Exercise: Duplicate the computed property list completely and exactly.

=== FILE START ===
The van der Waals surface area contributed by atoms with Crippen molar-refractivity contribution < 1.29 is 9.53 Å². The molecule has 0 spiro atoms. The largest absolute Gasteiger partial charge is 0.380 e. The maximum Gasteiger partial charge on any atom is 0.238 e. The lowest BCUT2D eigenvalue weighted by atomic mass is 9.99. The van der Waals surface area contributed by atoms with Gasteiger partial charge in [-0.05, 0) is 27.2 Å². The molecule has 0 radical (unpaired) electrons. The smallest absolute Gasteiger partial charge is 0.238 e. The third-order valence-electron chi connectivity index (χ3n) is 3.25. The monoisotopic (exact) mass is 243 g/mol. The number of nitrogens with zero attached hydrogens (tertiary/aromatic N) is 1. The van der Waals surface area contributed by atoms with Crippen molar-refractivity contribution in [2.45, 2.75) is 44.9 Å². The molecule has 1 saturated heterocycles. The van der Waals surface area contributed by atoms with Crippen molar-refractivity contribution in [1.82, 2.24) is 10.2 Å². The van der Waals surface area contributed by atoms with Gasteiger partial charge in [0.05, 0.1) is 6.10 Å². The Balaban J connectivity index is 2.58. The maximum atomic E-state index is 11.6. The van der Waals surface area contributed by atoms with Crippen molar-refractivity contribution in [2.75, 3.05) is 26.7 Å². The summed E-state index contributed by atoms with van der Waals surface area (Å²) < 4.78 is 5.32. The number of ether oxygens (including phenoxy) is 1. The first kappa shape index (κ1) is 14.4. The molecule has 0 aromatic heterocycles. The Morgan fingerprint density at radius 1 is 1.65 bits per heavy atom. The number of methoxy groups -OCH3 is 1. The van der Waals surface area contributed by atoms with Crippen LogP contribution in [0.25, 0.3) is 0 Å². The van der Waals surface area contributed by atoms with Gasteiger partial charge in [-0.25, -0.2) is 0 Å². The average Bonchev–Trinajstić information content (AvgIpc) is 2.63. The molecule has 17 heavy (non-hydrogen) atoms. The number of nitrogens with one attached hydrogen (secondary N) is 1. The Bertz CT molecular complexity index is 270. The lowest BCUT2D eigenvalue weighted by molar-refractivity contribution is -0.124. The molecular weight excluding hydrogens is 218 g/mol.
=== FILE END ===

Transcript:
The van der Waals surface area contributed by atoms with Crippen molar-refractivity contribution < 1.29 is 9.53 Å². The molecule has 0 spiro atoms. The largest absolute Gasteiger partial charge is 0.380 e. The maximum Gasteiger partial charge on any atom is 0.238 e. The lowest BCUT2D eigenvalue weighted by atomic mass is 9.99. The van der Waals surface area contributed by atoms with Gasteiger partial charge in [-0.05, 0) is 27.2 Å². The molecule has 0 radical (unpaired) electrons. The smallest absolute Gasteiger partial charge is 0.238 e. The third-order valence-electron chi connectivity index (χ3n) is 3.25. The monoisotopic (exact) mass is 243 g/mol. The number of nitrogens with zero attached hydrogens (tertiary/aromatic N) is 1. The van der Waals surface area contributed by atoms with Crippen molar-refractivity contribution in [2.45, 2.75) is 44.9 Å². The molecule has 1 saturated heterocycles. The van der Waals surface area contributed by atoms with Crippen molar-refractivity contribution in [1.82, 2.24) is 10.2 Å². The van der Waals surface area contributed by atoms with Gasteiger partial charge in [0.05, 0.1) is 6.10 Å². The Balaban J connectivity index is 2.58. The maximum atomic E-state index is 11.6. The van der Waals surface area contributed by atoms with Crippen molar-refractivity contribution in [2.75, 3.05) is 26.7 Å². The summed E-state index contributed by atoms with van der Waals surface area (Å²) < 4.78 is 5.32. The number of ether oxygens (including phenoxy) is 1. The first kappa shape index (κ1) is 14.4. The molecule has 0 aromatic heterocycles. The Morgan fingerprint density at radius 1 is 1.65 bits per heavy atom. The number of methoxy groups -OCH3 is 1. The van der Waals surface area contributed by atoms with Crippen LogP contribution in [0.25, 0.3) is 0 Å². The van der Waals surface area contributed by atoms with Gasteiger partial charge in [-0.25, -0.2) is 0 Å². The average Bonchev–Trinajstić information content (AvgIpc) is 2.63. The molecule has 17 heavy (non-hydrogen) atoms. The number of nitrogens with one attached hydrogen (secondary N) is 1. The Bertz CT molecular complexity index is 270. The lowest BCUT2D eigenvalue weighted by molar-refractivity contribution is -0.124. The molecular weight excluding hydrogens is 218 g/mol.